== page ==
Apple's Siri can let the zingers fly, but it hasn't cornered the market on mobile device laughs—at least not where unintentional humor is concerned. Cue the Samsung Galaxy S4's new S Translator app.
S Translator does cloud-based voice and text translations; Samsung even markets it as a way to cross the language barrier in real time. (Good luck with that in practice.) To speed things up for the harried traveler, the app also includes a fairly extensive library of stock phrases it can translate immediately into any one of nine languages.
Most of these are boring but useful mainstays, such as "Here is my passport," or "Can I have a glass of water?" Dig a little deeper, though, and things start to get sort of strange.
Consider the following, which appear under the "Socializing/Appearances" category:
- She is chubby, but cute.
- I gained some weight after I quit smoking.
- I have a big face.
Strange that Samsung would think there'd be such high demand for these phrases that they'd deserve a spot on the preset list. They certainly didn't come from Nuance—its technology powers the speech recognition features, not the translation content or the preset phrases. I also spotted an entry for "How much do you weigh?" Trust me—that's one translation that no one should be using very frequently. [Updated to refer to Nuance's speech recognition features. More on this in "Update" at the bottom of the post.]
Let's chalk some of this up to inexpertly finessed cultural differences between the South Korean company and its Western user base, which might explain some of the odd emphasis placed on face shape and skin tone. It's still oddly tone-deaf for an international company that's enjoyed the global success Samsung has to date.
Here's what may be one of the oddest preset phrases of all. It has the whole ReadWrite editorial crew scratching our collective head: "I lose myself when I see meat."
For the record, the problem here seems to be the translation into English from, presumably, the original Korean. Google translates the Spanish phrase here as "I love meat," which seems a bit more natural than what S Translator offers us.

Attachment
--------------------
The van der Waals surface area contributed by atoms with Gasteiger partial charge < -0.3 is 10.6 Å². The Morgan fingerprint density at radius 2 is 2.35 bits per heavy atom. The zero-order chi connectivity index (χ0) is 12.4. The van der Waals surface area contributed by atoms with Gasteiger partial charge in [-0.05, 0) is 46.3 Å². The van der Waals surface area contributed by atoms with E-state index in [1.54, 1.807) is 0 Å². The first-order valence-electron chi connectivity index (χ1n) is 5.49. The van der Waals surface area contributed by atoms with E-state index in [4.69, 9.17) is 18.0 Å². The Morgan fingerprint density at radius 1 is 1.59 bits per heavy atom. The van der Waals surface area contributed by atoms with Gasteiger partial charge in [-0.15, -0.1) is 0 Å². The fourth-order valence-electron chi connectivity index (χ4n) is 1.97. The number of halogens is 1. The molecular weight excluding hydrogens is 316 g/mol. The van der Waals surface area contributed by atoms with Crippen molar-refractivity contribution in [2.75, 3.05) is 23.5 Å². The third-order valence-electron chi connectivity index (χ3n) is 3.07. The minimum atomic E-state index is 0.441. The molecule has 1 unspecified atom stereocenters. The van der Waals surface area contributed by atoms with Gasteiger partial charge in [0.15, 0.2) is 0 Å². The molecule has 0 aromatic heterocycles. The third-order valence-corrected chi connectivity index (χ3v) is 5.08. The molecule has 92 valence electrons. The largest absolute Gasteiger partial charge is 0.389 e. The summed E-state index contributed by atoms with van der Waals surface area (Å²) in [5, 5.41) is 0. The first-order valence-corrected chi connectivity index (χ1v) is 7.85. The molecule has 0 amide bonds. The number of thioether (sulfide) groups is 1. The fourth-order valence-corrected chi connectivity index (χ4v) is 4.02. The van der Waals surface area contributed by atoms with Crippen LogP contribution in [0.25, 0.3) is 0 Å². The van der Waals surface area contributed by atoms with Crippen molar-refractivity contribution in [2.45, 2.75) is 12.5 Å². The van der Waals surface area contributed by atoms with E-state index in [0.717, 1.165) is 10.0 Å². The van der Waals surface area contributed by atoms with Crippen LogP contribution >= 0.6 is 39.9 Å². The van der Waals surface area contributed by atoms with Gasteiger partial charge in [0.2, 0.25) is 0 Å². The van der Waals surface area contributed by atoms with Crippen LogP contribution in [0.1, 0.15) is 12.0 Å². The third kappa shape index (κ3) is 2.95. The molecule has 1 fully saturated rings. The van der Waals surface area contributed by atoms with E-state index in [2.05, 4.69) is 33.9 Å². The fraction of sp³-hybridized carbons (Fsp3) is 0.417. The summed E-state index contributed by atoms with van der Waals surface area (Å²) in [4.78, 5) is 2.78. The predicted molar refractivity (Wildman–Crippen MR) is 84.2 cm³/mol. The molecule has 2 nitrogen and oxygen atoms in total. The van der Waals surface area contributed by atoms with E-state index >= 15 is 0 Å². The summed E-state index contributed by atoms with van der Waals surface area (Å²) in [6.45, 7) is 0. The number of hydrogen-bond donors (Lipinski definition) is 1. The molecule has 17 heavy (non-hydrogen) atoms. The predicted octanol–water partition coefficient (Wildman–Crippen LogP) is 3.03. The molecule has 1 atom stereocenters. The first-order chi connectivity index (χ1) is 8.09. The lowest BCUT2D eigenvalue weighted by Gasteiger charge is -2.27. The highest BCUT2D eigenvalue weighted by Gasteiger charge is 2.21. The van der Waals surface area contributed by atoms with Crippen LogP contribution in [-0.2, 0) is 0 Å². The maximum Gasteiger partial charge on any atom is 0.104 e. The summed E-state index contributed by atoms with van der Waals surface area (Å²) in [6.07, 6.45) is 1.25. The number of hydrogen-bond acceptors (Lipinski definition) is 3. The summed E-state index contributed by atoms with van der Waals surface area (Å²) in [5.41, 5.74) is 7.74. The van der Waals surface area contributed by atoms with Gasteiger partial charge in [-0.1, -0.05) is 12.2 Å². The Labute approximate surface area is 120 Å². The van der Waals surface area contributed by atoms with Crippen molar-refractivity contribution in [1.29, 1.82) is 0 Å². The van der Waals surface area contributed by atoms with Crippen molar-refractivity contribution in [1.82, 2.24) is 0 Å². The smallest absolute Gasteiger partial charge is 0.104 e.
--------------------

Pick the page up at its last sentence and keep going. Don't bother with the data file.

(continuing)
There are plenty of other phrases that would seem much more at home on a S4 in the Asian market than on the American version:
- Can you pass the soy sauce.
- That is Korean sake or makgeolli.
- My father is strict but he is a nice guy.
- I was born in the year of the rat.
- New chopsticks please.
It's always fun to find some hidden bits of buried tech fancy, but these don't seem like cool Easter eggs as much as random—and kind of awkward—acts of accidental comedy. I put in a request to Samsung to explain how the preset phrases for the app were chosen, but had no response at the time of publication. I'll update if and when I hear back.
Have you stumbled across any other fascinating preset phrases in S Translator? If so, share them with us in the comments.
Feature image courtesy of Samsung, screen capped from the Galaxy S4 presentation
Updated on July 19: The article now includes references that Nuance provides the speech recognition features for the native translation app. However, ReadWrite confirms that the company does not cover the content for the preset phrases. According to a company representative, "Nuance supplies the speech recognition only for S Translator, not any translation services."